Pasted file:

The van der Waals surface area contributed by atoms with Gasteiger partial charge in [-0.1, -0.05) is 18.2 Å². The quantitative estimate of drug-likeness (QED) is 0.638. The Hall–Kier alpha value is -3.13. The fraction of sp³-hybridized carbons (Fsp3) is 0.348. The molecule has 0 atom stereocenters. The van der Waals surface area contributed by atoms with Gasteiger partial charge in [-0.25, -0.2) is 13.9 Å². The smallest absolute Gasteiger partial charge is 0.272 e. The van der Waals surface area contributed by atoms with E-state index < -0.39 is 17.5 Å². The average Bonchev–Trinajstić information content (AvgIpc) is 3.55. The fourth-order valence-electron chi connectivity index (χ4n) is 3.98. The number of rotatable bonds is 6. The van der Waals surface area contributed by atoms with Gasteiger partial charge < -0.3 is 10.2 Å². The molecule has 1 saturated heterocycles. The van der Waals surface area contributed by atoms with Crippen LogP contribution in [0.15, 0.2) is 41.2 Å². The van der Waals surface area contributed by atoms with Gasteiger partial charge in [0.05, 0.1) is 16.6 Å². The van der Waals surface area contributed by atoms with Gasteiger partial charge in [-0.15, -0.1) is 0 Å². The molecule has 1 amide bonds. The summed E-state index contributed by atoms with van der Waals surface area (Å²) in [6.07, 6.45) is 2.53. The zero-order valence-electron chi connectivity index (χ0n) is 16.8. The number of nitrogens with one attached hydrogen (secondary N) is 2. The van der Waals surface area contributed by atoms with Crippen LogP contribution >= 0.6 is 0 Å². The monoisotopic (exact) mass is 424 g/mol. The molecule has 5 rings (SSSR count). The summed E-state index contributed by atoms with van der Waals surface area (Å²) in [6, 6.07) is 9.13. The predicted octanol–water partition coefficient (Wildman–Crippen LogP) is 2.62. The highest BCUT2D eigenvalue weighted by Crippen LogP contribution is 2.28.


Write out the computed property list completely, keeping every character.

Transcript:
The van der Waals surface area contributed by atoms with Gasteiger partial charge in [-0.1, -0.05) is 18.2 Å². The quantitative estimate of drug-likeness (QED) is 0.638. The Hall–Kier alpha value is -3.13. The fraction of sp³-hybridized carbons (Fsp3) is 0.348. The molecule has 0 atom stereocenters. The van der Waals surface area contributed by atoms with Gasteiger partial charge in [-0.25, -0.2) is 13.9 Å². The smallest absolute Gasteiger partial charge is 0.272 e. The van der Waals surface area contributed by atoms with E-state index < -0.39 is 17.5 Å². The average Bonchev–Trinajstić information content (AvgIpc) is 3.55. The fourth-order valence-electron chi connectivity index (χ4n) is 3.98. The number of rotatable bonds is 6. The van der Waals surface area contributed by atoms with Gasteiger partial charge < -0.3 is 10.2 Å². The molecule has 1 saturated heterocycles. The van der Waals surface area contributed by atoms with Crippen LogP contribution in [0.15, 0.2) is 41.2 Å². The van der Waals surface area contributed by atoms with Gasteiger partial charge in [0.05, 0.1) is 16.6 Å². The van der Waals surface area contributed by atoms with Gasteiger partial charge in [-0.15, -0.1) is 0 Å². The molecule has 1 amide bonds. The summed E-state index contributed by atoms with van der Waals surface area (Å²) in [6.07, 6.45) is 2.53. The zero-order valence-electron chi connectivity index (χ0n) is 16.8. The number of nitrogens with one attached hydrogen (secondary N) is 2. The van der Waals surface area contributed by atoms with Crippen LogP contribution >= 0.6 is 0 Å². The monoisotopic (exact) mass is 424 g/mol. The molecule has 5 rings (SSSR count). The summed E-state index contributed by atoms with van der Waals surface area (Å²) in [6, 6.07) is 9.13. The predicted octanol–water partition coefficient (Wildman–Crippen LogP) is 2.62. The highest BCUT2D eigenvalue weighted by Crippen LogP contribution is 2.28.